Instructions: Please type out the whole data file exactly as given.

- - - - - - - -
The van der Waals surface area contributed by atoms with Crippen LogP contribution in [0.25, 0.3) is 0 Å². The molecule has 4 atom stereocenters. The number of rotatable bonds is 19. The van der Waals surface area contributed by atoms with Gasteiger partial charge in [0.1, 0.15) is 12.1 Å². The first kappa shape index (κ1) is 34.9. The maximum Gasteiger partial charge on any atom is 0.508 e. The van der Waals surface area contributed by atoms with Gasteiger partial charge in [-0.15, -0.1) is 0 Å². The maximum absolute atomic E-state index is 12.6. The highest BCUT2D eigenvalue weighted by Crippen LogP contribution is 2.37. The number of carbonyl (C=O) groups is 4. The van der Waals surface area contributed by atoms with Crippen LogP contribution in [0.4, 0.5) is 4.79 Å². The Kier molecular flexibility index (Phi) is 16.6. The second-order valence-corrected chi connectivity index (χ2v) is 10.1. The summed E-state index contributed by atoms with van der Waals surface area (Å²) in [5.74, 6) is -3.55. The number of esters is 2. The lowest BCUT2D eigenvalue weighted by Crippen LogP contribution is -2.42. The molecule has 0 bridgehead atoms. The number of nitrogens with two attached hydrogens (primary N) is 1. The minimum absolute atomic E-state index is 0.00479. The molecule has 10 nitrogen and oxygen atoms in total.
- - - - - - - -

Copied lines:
The van der Waals surface area contributed by atoms with Crippen LogP contribution in [0.25, 0.3) is 0 Å². The molecule has 4 atom stereocenters. The number of rotatable bonds is 19. The van der Waals surface area contributed by atoms with Gasteiger partial charge in [0.1, 0.15) is 12.1 Å². The first kappa shape index (κ1) is 34.9. The maximum Gasteiger partial charge on any atom is 0.508 e. The van der Waals surface area contributed by atoms with Gasteiger partial charge in [-0.15, -0.1) is 0 Å². The maximum absolute atomic E-state index is 12.6. The highest BCUT2D eigenvalue weighted by Crippen LogP contribution is 2.37. The number of carbonyl (C=O) groups is 4. The van der Waals surface area contributed by atoms with Crippen LogP contribution in [0.4, 0.5) is 4.79 Å². The Kier molecular flexibility index (Phi) is 16.6. The second-order valence-corrected chi connectivity index (χ2v) is 10.1. The summed E-state index contributed by atoms with van der Waals surface area (Å²) in [5.74, 6) is -3.55. The number of esters is 2. The lowest BCUT2D eigenvalue weighted by Crippen LogP contribution is -2.42. The molecule has 0 bridgehead atoms. The number of nitrogens with two attached hydrogens (primary N) is 1. The minimum absolute atomic E-state index is 0.00479. The molecule has 10 nitrogen and oxygen atoms in total.